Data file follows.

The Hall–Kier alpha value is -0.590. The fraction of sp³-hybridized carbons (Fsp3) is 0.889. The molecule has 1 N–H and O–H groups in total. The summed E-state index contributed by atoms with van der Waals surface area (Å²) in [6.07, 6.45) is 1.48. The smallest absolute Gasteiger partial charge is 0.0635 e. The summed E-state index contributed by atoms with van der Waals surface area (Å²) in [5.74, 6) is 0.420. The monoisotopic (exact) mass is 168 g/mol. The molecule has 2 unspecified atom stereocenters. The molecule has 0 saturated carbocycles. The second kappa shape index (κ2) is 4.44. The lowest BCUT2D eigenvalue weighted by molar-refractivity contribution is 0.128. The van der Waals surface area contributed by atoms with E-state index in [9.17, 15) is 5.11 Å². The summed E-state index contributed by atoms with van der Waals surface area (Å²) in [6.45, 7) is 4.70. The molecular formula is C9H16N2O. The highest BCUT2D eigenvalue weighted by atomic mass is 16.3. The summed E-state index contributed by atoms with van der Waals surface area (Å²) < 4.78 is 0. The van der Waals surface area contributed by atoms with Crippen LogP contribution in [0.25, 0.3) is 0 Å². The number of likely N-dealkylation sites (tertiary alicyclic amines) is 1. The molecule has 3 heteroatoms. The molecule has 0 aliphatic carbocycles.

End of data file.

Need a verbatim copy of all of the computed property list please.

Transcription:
The Hall–Kier alpha value is -0.590. The fraction of sp³-hybridized carbons (Fsp3) is 0.889. The molecule has 1 N–H and O–H groups in total. The summed E-state index contributed by atoms with van der Waals surface area (Å²) in [6.07, 6.45) is 1.48. The smallest absolute Gasteiger partial charge is 0.0635 e. The summed E-state index contributed by atoms with van der Waals surface area (Å²) in [5.74, 6) is 0.420. The monoisotopic (exact) mass is 168 g/mol. The molecule has 2 unspecified atom stereocenters. The molecule has 0 saturated carbocycles. The second kappa shape index (κ2) is 4.44. The lowest BCUT2D eigenvalue weighted by molar-refractivity contribution is 0.128. The van der Waals surface area contributed by atoms with E-state index in [9.17, 15) is 5.11 Å². The summed E-state index contributed by atoms with van der Waals surface area (Å²) in [6.45, 7) is 4.70. The molecular formula is C9H16N2O. The highest BCUT2D eigenvalue weighted by atomic mass is 16.3. The summed E-state index contributed by atoms with van der Waals surface area (Å²) < 4.78 is 0. The van der Waals surface area contributed by atoms with Crippen LogP contribution in [0.25, 0.3) is 0 Å². The number of likely N-dealkylation sites (tertiary alicyclic amines) is 1. The molecule has 3 heteroatoms. The molecule has 0 aliphatic carbocycles.